Dynamic strain aging (DSA), resulting from the reorientation of C-Mn clusters in the core of dislocations, can provide a strain hardening mechanism. In addition, in Hadfield steel, negative strain rate sensitivity is observed due to the DSA. In our study, we incorporated dynamic strain aging onto crystal plasticity computations to predict the local instabilities and corresponding negative strain rate sensitivity. Specifically, the material response of Hadfield steel was obtained from monotonic and strain-rate jump experiments under tensile loading. The strain rate range was adjusted from 10⁻⁴ to 10⁻¹s ⁻¹. The crystal plasticity modeling of the material response was carried out based on Voce-type hardening law and corresponding Voce hardening parameters were determined. The solute pinning effect of carbon atom was incorporated to crystal plasticity simulations at microscale level by computing the shear stress contribution imposed on an arrested dislocation by carbon atom. After crystal plasticity simulations with modifying hardening rule, which takes into account the contribution of DSA, it was seen that the model successfully predicts both the role of DSA and corresponding strain rate sensitivity.

Keywords: crystal plasticity, dynamic strain aging, Hadfield steel, negative strain rate sensitivity

Procedia PDF Downloads 118
1317 Development of a Highly Flexible, Sensitive and Stretchable Polymer Nanocomposite for Strain Sensing

Authors: Shaghayegh Shajari, Mehdi Mahmoodi, Mahmood Rajabian, Uttandaraman Sundararaj, Les J. Sudak

Abstract:

Although several strain sensors based on carbon nanotubes (CNTs) have been reported, the stretchability and sensitivity of these sensors have remained as a challenge. Highly stretchable and sensitive strain sensors are in great demand for human motion monitoring and human-machine interface. This paper reports the fabrication and characterization of a new type of strain sensors based on a stretchable fluoropolymer / CNT nanocomposite system made via melt-mixing technique. Electrical and mechanical characterizations were obtained. The results showed that this nanocomposite sensor has high stretchability up to 280% of strain at an optimum level of filler concentration. The piezoresistive properties and the strain sensing mechanism of the strain sensor were investigated using Electrochemical Impedance Spectroscopy (EIS). High sensitivity was obtained (gauge factor as large as 12000 under 120% applied strain) in particular at the concentrations above the percolation threshold. Due to the tunneling effect, a non- linear piezoresistivity was observed at high concentrations of CNT loading. The nanocomposites with good conductivity and lightweight could be a promising candidate for strain sensing applications.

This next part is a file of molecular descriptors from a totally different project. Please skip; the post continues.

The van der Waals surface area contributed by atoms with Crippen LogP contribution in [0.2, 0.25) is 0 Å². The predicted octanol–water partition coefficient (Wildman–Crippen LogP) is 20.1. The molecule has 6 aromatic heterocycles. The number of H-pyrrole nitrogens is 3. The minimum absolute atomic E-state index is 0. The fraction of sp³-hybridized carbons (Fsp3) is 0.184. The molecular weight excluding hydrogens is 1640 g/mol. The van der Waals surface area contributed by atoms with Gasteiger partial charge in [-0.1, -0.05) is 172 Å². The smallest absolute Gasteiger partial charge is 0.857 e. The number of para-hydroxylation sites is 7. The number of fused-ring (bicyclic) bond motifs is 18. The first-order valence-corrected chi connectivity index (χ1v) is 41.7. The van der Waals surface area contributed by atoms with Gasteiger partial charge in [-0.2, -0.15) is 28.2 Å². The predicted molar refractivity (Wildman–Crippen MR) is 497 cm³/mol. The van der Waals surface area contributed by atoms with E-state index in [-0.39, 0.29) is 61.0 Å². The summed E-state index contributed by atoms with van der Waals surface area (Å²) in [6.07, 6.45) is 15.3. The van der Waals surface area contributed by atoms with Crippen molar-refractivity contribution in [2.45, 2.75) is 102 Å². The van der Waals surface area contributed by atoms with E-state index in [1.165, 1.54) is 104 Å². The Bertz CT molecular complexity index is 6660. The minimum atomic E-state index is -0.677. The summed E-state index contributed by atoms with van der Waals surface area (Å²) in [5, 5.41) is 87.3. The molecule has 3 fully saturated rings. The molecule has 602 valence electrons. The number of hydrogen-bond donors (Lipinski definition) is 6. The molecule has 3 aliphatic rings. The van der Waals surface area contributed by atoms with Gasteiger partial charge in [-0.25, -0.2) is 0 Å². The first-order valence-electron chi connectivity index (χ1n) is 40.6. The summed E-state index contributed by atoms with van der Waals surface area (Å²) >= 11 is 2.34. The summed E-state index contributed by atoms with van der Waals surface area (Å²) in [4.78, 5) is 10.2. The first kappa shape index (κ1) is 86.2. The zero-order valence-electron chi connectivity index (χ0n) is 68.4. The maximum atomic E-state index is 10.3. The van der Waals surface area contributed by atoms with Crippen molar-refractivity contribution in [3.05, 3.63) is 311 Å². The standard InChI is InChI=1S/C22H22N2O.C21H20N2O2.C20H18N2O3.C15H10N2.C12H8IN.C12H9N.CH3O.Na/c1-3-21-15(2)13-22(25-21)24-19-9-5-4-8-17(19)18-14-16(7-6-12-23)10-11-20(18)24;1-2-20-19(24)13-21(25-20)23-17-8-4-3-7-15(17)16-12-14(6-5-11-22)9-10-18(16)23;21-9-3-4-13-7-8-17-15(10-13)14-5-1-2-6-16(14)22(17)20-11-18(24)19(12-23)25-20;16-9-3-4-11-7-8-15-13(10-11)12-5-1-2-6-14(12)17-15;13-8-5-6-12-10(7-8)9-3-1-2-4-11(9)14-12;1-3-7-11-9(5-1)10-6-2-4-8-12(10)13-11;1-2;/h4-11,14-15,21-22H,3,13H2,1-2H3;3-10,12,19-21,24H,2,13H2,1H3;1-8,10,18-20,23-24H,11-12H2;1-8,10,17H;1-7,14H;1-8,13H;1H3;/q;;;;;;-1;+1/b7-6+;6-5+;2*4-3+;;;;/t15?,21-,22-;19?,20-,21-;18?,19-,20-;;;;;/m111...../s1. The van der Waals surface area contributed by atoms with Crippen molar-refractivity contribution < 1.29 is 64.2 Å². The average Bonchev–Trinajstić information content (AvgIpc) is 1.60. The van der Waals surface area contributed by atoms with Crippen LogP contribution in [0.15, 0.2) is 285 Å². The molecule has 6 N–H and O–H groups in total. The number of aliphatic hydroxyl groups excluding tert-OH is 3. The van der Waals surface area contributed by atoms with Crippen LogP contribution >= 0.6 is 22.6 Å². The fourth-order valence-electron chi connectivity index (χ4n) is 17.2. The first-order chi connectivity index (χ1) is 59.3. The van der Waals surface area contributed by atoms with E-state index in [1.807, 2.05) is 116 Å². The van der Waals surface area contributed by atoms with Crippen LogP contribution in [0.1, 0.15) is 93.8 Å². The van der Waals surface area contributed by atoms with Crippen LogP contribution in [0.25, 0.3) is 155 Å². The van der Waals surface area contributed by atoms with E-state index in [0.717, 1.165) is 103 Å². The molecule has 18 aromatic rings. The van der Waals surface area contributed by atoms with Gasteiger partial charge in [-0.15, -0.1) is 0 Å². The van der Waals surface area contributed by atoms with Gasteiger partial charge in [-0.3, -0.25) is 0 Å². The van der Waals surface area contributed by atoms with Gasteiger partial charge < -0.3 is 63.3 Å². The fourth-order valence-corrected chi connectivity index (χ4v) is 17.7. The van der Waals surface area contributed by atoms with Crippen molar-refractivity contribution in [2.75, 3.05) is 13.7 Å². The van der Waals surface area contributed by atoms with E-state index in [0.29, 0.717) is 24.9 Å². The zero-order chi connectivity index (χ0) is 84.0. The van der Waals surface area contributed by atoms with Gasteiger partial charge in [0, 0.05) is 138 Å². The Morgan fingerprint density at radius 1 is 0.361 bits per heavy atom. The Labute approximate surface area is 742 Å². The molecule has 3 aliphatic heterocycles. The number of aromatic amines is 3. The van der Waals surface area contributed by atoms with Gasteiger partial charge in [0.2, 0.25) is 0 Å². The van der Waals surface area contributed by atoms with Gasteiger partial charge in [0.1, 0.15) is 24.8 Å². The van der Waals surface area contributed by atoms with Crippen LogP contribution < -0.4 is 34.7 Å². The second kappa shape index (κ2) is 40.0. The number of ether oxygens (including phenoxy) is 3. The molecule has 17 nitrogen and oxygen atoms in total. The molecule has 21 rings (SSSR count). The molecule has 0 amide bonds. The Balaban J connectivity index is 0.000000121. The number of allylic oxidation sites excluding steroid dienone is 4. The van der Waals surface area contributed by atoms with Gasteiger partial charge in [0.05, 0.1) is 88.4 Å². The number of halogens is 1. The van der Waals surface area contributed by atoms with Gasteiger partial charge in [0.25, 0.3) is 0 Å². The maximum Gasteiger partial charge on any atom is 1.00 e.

Keywords: carbon nanotubes, fluoropolymer, piezoresistive, strain sensor

Procedia PDF Downloads 187
1316 Damage Strain Analysis of Parallel Fiber Eutectic

Authors: Jian Zheng, Xinhua Ni, Xiequan Liu

Abstract:

According to isotropy of parallel fiber eutectic, the no- damage strain field in parallel fiber eutectic is obtained from the flexibility tensor of parallel fiber eutectic. Considering the damage behavior of parallel fiber eutectic, damage variables are introduced to determine the strain field of parallel fiber eutectic. The damage strains in the matrix, interphase, and fiber of parallel fiber eutectic are quantitatively analyzed. Results show that damage strains are not only associated with the fiber volume fraction of parallel fiber eutectic, but also with the damage degree.

Keywords: damage strain, initial strain, fiber volume fraction, parallel fiber eutectic

Procedia PDF Downloads 276
1315 Performance of Armchair Graphene Nanoribbon Resonant Tunneling Diode under Uniaxial Strain

Authors: Milad Zoghi, M. Zahangir Kabir

Abstract:

Performance of armchair graphene nanoribbon (AGNR) resonant tunneling diodes (RTD) alter if they go under strain. This may happen due to either using stretchable substrates or real working conditions such as heat generation. Therefore, it is informative to understand how mechanical deformations such as uniaxial strain can impact the performance of AGNR RTDs. In this paper, two platforms of AGNR RTD consist of width-modified AGNR RTD and electric-field modified AGNR RTD are subjected to both compressive and tensile uniaxial strain ranging from -2% to +2%. It is found that characteristics of AGNR RTD markedly change under both compressive and tensile strain. In particular, peak to valley ratio (PVR) can be totally disappeared upon strong enough strain deformation. Numerical tight binding (TB) coupled with Non-Equilibrium Green's Function (NEGF) is derived for this study to calculate corresponding Hamiltonian matrices and transport properties.

Keywords: armchair graphene nanoribbon, resonant tunneling diode, uniaxial strain, peak to valley ratio

Procedia PDF Downloads 50
1314 Design of Strain Sensor Based on Cascaded Fiber Bragg Grating for Remote Sensing Monitoring Application

Authors: Arafat A. A. Shabaneh

Abstract: